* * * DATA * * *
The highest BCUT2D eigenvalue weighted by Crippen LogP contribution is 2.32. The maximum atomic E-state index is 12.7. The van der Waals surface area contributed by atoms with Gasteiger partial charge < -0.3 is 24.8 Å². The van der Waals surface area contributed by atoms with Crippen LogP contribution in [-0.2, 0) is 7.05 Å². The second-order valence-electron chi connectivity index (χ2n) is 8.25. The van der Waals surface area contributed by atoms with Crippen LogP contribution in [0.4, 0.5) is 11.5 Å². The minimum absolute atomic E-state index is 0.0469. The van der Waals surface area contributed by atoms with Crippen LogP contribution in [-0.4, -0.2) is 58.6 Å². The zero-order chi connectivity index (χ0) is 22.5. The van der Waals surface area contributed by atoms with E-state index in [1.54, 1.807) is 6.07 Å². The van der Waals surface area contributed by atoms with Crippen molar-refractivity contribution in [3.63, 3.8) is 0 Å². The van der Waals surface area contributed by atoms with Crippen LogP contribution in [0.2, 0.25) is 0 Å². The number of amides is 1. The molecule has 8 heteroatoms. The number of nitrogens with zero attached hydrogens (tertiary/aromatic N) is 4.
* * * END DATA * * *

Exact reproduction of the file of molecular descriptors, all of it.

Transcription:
The highest BCUT2D eigenvalue weighted by Crippen LogP contribution is 2.32. The maximum atomic E-state index is 12.7. The van der Waals surface area contributed by atoms with Gasteiger partial charge < -0.3 is 24.8 Å². The van der Waals surface area contributed by atoms with Crippen LogP contribution in [-0.2, 0) is 7.05 Å². The second-order valence-electron chi connectivity index (χ2n) is 8.25. The van der Waals surface area contributed by atoms with Crippen LogP contribution in [0.4, 0.5) is 11.5 Å². The minimum absolute atomic E-state index is 0.0469. The van der Waals surface area contributed by atoms with Crippen LogP contribution in [-0.4, -0.2) is 58.6 Å². The zero-order chi connectivity index (χ0) is 22.5. The van der Waals surface area contributed by atoms with E-state index in [1.54, 1.807) is 6.07 Å². The van der Waals surface area contributed by atoms with Crippen molar-refractivity contribution in [3.63, 3.8) is 0 Å². The van der Waals surface area contributed by atoms with Crippen LogP contribution in [0.2, 0.25) is 0 Å². The number of amides is 1. The molecule has 8 heteroatoms. The number of nitrogens with zero attached hydrogens (tertiary/aromatic N) is 4.